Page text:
Shikabane Hime

<a href=”http://vultureofcritique.files.wordpress.com/2013/12/shikabane-hime-large.jpg”><img class=”alignnone size-full wp-image-2671″ src=”http://vultureofcritique.files.wordpress.com/2013/12/shikabane-hime-large.jpg&#8221; alt=”shikabane-hime-large” width=”605″ height=”819″ /></a>
<a href=”http://myanimelist.net/anime/4581/Shikabane_Hime:_Aka”>http://myanimelist.net/anime/4581/Shikabane_Hime:_Aka</a&gt;

is a fairly strong series.

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The Action Girl can get into serious combat because she can’t be killed by normal means – she’s undead. She’s superhuman, but not especially strong, so she has to fight with weapons. It’s a somewhat gloomy series, because she doesn’t want to die, and she doesn’t want to be undead, and she doesn’t even enjoy fighting a whole lot – she would rather have had a normal life and a normal death.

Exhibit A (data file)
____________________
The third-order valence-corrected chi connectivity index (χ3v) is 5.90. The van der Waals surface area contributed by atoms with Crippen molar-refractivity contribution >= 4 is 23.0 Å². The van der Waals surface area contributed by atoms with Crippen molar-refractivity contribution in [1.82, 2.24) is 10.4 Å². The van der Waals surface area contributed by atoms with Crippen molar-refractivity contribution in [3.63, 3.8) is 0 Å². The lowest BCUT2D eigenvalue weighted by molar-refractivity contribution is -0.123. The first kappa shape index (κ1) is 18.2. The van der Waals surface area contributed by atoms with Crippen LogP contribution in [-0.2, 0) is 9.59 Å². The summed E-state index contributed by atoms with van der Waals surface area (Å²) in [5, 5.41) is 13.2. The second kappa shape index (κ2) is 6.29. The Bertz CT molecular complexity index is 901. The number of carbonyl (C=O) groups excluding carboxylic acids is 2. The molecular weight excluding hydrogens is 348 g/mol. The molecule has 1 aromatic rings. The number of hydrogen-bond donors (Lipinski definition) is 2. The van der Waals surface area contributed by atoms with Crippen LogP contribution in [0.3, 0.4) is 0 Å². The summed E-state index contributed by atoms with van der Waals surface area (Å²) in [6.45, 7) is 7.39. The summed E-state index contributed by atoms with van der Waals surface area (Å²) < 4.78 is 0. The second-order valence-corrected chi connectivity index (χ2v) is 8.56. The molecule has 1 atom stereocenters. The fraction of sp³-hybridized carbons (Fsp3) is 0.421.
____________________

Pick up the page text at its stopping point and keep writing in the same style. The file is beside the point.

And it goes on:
<a href=”http://myanimelist.net/anime/5034/Shikabane_Hime:_Kuro”&gt;
http://myanimelist.net/anime/5034/Shikabane_Hime:_Kuro</a&gt;

wraps up most of the major questions, but leaves a big space so that the writers can do a final story if the get funding.

Damn it, Japan.

All I ask for is a story that is coherent and complete within itself. If you keep making stories with more room to grow, you get the ideology of the cancerous tumor that always wants to grow and never acknowledges its limits. Shikabane Hime did an excellent job of committing to its characters and its setting. The writers are obviously capable of committing to the plot. The producers should give the writers an opportunity to make that commitment.